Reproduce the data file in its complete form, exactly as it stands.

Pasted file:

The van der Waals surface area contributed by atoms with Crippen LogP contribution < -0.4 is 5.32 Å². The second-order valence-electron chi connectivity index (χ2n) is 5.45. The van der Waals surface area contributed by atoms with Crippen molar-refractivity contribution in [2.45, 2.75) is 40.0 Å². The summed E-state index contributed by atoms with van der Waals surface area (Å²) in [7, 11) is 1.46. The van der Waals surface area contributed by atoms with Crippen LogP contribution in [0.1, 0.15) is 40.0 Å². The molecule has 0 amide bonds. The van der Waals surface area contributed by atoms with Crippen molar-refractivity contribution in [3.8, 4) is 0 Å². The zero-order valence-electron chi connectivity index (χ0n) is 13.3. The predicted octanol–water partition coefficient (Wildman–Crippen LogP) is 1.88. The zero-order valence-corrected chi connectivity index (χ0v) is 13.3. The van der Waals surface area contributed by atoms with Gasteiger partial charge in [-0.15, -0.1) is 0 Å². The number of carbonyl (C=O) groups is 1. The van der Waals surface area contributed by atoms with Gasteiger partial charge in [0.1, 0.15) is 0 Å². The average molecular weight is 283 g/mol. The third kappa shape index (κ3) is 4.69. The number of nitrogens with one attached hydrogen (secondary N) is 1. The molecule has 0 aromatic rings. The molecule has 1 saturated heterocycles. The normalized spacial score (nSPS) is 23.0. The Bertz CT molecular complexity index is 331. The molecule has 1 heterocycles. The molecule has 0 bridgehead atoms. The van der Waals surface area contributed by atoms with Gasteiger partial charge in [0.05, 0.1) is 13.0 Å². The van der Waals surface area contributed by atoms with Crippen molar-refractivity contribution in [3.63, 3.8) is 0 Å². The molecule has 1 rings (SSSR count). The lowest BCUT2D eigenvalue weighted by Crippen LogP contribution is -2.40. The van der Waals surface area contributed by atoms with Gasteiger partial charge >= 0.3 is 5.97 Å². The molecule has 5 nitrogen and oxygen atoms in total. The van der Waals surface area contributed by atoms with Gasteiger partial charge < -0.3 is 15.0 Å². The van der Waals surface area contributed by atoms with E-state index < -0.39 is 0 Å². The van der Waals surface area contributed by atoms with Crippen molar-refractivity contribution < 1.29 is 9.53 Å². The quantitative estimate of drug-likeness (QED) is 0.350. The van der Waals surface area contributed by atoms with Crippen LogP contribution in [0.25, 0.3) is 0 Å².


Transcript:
The van der Waals surface area contributed by atoms with Crippen LogP contribution < -0.4 is 5.32 Å². The second-order valence-electron chi connectivity index (χ2n) is 5.45. The van der Waals surface area contributed by atoms with Crippen molar-refractivity contribution in [2.45, 2.75) is 40.0 Å². The summed E-state index contributed by atoms with van der Waals surface area (Å²) in [7, 11) is 1.46. The van der Waals surface area contributed by atoms with Crippen LogP contribution in [0.1, 0.15) is 40.0 Å². The molecule has 0 amide bonds. The van der Waals surface area contributed by atoms with Crippen molar-refractivity contribution in [3.8, 4) is 0 Å². The zero-order valence-electron chi connectivity index (χ0n) is 13.3. The predicted octanol–water partition coefficient (Wildman–Crippen LogP) is 1.88. The zero-order valence-corrected chi connectivity index (χ0v) is 13.3. The van der Waals surface area contributed by atoms with Gasteiger partial charge in [-0.15, -0.1) is 0 Å². The number of carbonyl (C=O) groups is 1. The van der Waals surface area contributed by atoms with Gasteiger partial charge in [0.1, 0.15) is 0 Å². The average molecular weight is 283 g/mol. The third kappa shape index (κ3) is 4.69. The number of nitrogens with one attached hydrogen (secondary N) is 1. The molecule has 0 aromatic rings. The molecule has 1 saturated heterocycles. The normalized spacial score (nSPS) is 23.0. The Bertz CT molecular complexity index is 331. The molecule has 1 heterocycles. The molecule has 0 bridgehead atoms. The van der Waals surface area contributed by atoms with Gasteiger partial charge in [0.05, 0.1) is 13.0 Å². The van der Waals surface area contributed by atoms with Crippen molar-refractivity contribution in [3.63, 3.8) is 0 Å². The molecule has 1 rings (SSSR count). The lowest BCUT2D eigenvalue weighted by Crippen LogP contribution is -2.40. The van der Waals surface area contributed by atoms with Gasteiger partial charge >= 0.3 is 5.97 Å². The molecule has 5 nitrogen and oxygen atoms in total. The van der Waals surface area contributed by atoms with Gasteiger partial charge < -0.3 is 15.0 Å². The van der Waals surface area contributed by atoms with E-state index < -0.39 is 0 Å². The van der Waals surface area contributed by atoms with Crippen molar-refractivity contribution < 1.29 is 9.53 Å². The quantitative estimate of drug-likeness (QED) is 0.350. The van der Waals surface area contributed by atoms with Crippen LogP contribution in [0.25, 0.3) is 0 Å².